For our game Idle Miner Tycoon, we have shipped an update almost every week since its launch in 2016. Last weekend we shipped (well, technically flew) our hard-working team to the Spanish island of Tenerife, where we stocked up on resources that we believe are necessary for us to continue to deliver the best possible gaming experience to our players: friendship, receptiveness, a deep understanding of our company’s values, and of course, relaxation and fun.
To reward ourselves for the past months of exceptionally hard work, we decided to make the trip as comfortable as possible: A five-star hotel with great food, a pool, and a beach within walking distance turned out to be just the right compensation.
They offer an aqua-zumba class? We joined out of curiosity and because pool noodles are awesome, and left with seriously sore muscles.
Drinks at the hotel bar enhanced creativity and communication during night times. You think you know your colleagues? Not until you have fiercely argued for your life in a game of Werewolf, trying not to blow your cover.
Whoever thought team building exercises are the boring mandatory part of a company trip, where adults play games designed for children, was proven wrong. Resting a stick on everyone’s fingers, and lowering it to the ground sounds easy — but it is in trying to avoid losing contact with the stick that makes it a challenge! Have you ever tried guiding a group of people through the process of folding an intricate piece of origami, using nothing but words? Whether successfully completed or not, the challenges allowed us to interact and connect with team members across departments, and formed new friendships along the way.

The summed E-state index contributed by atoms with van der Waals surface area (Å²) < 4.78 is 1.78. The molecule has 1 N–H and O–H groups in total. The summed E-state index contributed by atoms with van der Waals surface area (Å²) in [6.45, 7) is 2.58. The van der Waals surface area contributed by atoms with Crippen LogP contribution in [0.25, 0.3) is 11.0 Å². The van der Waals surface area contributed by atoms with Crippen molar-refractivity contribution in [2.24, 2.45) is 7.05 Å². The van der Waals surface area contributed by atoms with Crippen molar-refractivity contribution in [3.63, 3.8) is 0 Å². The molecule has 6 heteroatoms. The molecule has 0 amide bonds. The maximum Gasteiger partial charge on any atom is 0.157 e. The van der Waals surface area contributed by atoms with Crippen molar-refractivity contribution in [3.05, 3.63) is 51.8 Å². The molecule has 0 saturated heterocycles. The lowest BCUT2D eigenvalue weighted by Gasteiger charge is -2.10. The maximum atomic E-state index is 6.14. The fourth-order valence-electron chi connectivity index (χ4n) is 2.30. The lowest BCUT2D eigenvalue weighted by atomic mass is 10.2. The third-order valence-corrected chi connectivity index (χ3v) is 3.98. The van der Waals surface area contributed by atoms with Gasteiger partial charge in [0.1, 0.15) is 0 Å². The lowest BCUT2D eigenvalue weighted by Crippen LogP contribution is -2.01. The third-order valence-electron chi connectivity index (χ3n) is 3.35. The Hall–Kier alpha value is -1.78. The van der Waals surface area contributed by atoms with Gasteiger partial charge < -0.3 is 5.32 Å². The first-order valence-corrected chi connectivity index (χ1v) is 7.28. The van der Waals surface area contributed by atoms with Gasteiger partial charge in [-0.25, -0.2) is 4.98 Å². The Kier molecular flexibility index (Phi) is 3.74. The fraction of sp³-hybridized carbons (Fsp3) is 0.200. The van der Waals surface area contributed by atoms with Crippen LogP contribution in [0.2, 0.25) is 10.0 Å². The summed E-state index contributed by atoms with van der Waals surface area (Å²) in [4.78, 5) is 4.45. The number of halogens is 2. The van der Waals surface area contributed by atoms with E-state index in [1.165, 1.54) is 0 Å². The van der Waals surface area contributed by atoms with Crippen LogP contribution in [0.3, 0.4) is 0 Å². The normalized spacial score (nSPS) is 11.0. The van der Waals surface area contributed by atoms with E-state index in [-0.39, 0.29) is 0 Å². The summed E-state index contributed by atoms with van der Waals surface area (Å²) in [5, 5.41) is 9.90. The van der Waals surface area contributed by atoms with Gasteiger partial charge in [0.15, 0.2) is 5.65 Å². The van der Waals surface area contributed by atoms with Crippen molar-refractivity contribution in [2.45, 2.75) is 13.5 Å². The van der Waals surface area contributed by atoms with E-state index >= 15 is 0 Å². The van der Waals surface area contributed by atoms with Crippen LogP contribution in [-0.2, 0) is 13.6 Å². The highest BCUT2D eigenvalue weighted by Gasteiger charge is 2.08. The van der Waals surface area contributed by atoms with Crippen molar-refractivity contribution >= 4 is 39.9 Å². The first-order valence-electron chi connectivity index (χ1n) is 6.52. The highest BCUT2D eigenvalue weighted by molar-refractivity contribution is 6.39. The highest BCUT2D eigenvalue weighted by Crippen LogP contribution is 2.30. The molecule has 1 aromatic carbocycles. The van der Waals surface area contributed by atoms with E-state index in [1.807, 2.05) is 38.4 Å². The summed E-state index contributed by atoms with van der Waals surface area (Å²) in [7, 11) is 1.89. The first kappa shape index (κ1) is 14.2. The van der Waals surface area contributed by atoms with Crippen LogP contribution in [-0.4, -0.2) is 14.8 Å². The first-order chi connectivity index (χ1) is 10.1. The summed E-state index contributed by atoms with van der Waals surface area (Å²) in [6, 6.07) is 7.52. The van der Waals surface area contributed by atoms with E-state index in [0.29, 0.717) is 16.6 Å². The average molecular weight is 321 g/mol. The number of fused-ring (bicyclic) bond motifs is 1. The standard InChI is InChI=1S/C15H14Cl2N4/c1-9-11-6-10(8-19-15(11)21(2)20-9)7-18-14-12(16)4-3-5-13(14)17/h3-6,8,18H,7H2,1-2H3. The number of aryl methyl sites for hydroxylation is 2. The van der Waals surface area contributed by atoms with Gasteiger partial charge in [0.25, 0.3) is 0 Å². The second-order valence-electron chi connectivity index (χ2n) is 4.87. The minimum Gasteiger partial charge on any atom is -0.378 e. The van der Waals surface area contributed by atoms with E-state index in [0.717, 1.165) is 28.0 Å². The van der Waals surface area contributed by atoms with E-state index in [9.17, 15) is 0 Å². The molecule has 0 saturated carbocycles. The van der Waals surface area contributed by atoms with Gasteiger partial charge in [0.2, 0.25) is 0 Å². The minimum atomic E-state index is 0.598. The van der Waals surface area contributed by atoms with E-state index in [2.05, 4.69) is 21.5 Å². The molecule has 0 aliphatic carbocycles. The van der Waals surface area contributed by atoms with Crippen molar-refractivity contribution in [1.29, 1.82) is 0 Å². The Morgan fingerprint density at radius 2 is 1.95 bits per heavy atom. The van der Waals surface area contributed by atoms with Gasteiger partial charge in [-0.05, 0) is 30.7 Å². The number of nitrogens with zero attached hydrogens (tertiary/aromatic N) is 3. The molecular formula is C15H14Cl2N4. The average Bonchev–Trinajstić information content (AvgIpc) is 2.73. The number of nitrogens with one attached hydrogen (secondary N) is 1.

The “50 percent chance of seeing dolphins” that our catamaran ride was advertised with turned out to be more than just a marketing strategy, and we actually got to see these majestic animals from up close — a first time for most of us subterranean types!
Co-CEOs Daniel and Janosch took the chance to dig deep down to the core of Kolibri Games. Sure, we believe in people, players, results, learning, and creating value, but what do these core values really mean? Where do they come from? And how do we live by them? Their presentation sparked lively discussions — the amazing buffet was no longer the most important thing during the lunch that followed.
All of us enjoyed pausing for a little while and taking a deep breath. No matter how much we love satisfying our players, only by occasionally digging up something for ourselves, will we be able to keep delivering amazing results and pursue our goal to become the most player-centric games company in the world.
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